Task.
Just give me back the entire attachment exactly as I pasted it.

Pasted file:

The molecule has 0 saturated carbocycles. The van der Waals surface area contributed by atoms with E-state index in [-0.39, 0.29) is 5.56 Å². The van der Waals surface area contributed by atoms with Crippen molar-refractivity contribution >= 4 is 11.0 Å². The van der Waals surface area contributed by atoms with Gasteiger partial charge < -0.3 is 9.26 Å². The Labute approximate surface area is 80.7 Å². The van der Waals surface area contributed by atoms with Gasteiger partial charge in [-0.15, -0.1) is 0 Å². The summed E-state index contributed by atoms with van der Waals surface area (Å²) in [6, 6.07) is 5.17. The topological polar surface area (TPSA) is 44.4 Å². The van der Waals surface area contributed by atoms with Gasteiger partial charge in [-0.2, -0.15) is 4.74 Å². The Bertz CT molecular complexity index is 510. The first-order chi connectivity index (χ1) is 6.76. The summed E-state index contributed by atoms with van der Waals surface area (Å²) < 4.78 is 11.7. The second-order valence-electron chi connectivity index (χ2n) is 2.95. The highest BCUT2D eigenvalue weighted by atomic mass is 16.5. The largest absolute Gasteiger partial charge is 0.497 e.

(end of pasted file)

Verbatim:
The molecule has 0 saturated carbocycles. The van der Waals surface area contributed by atoms with E-state index in [-0.39, 0.29) is 5.56 Å². The van der Waals surface area contributed by atoms with Crippen molar-refractivity contribution >= 4 is 11.0 Å². The van der Waals surface area contributed by atoms with Gasteiger partial charge < -0.3 is 9.26 Å². The Labute approximate surface area is 80.7 Å². The van der Waals surface area contributed by atoms with Gasteiger partial charge in [-0.15, -0.1) is 0 Å². The summed E-state index contributed by atoms with van der Waals surface area (Å²) in [6, 6.07) is 5.17. The topological polar surface area (TPSA) is 44.4 Å². The van der Waals surface area contributed by atoms with Gasteiger partial charge in [-0.2, -0.15) is 4.74 Å². The Bertz CT molecular complexity index is 510. The first-order chi connectivity index (χ1) is 6.76. The summed E-state index contributed by atoms with van der Waals surface area (Å²) < 4.78 is 11.7. The second-order valence-electron chi connectivity index (χ2n) is 2.95. The highest BCUT2D eigenvalue weighted by atomic mass is 16.5. The largest absolute Gasteiger partial charge is 0.497 e.